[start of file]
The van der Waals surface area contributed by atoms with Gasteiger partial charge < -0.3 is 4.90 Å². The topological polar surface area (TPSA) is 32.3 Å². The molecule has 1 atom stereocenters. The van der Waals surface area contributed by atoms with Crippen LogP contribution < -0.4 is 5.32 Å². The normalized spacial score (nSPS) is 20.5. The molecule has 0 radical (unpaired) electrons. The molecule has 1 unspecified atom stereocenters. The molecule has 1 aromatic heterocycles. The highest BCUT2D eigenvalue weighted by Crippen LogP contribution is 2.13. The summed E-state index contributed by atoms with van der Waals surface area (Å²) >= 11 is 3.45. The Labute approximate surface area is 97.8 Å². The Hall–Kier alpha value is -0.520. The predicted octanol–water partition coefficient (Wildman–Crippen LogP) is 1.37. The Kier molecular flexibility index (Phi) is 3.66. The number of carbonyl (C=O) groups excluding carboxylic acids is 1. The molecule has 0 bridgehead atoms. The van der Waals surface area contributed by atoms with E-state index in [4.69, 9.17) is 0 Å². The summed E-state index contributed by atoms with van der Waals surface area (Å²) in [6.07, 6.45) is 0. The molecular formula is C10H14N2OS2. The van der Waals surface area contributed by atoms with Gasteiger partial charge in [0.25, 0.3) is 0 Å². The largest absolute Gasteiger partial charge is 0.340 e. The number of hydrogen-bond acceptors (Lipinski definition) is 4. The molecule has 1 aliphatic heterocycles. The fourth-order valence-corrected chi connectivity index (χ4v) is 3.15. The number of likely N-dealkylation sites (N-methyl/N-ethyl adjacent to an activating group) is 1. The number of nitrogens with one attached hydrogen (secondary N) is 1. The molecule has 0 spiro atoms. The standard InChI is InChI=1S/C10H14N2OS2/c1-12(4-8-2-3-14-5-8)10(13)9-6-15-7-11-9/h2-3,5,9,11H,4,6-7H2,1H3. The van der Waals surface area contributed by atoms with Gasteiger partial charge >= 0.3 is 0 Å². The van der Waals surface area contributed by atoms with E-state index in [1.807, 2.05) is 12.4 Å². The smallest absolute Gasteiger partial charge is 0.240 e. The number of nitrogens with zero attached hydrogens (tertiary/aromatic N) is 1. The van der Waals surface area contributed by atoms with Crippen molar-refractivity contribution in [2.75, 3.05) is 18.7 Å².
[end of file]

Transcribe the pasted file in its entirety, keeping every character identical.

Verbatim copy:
The van der Waals surface area contributed by atoms with Gasteiger partial charge < -0.3 is 4.90 Å². The topological polar surface area (TPSA) is 32.3 Å². The molecule has 1 atom stereocenters. The van der Waals surface area contributed by atoms with Crippen LogP contribution < -0.4 is 5.32 Å². The normalized spacial score (nSPS) is 20.5. The molecule has 0 radical (unpaired) electrons. The molecule has 1 unspecified atom stereocenters. The molecule has 1 aromatic heterocycles. The highest BCUT2D eigenvalue weighted by Crippen LogP contribution is 2.13. The summed E-state index contributed by atoms with van der Waals surface area (Å²) >= 11 is 3.45. The Labute approximate surface area is 97.8 Å². The Hall–Kier alpha value is -0.520. The predicted octanol–water partition coefficient (Wildman–Crippen LogP) is 1.37. The Kier molecular flexibility index (Phi) is 3.66. The number of carbonyl (C=O) groups excluding carboxylic acids is 1. The molecule has 0 bridgehead atoms. The van der Waals surface area contributed by atoms with E-state index in [4.69, 9.17) is 0 Å². The summed E-state index contributed by atoms with van der Waals surface area (Å²) in [6.07, 6.45) is 0. The molecular formula is C10H14N2OS2. The van der Waals surface area contributed by atoms with Gasteiger partial charge in [0.25, 0.3) is 0 Å². The largest absolute Gasteiger partial charge is 0.340 e. The number of hydrogen-bond acceptors (Lipinski definition) is 4. The molecule has 1 aliphatic heterocycles. The fourth-order valence-corrected chi connectivity index (χ4v) is 3.15. The number of likely N-dealkylation sites (N-methyl/N-ethyl adjacent to an activating group) is 1. The number of nitrogens with one attached hydrogen (secondary N) is 1. The molecule has 0 spiro atoms. The standard InChI is InChI=1S/C10H14N2OS2/c1-12(4-8-2-3-14-5-8)10(13)9-6-15-7-11-9/h2-3,5,9,11H,4,6-7H2,1H3. The van der Waals surface area contributed by atoms with Gasteiger partial charge >= 0.3 is 0 Å². The van der Waals surface area contributed by atoms with E-state index in [1.807, 2.05) is 12.4 Å². The smallest absolute Gasteiger partial charge is 0.240 e. The number of nitrogens with zero attached hydrogens (tertiary/aromatic N) is 1. The van der Waals surface area contributed by atoms with Crippen molar-refractivity contribution in [2.75, 3.05) is 18.7 Å².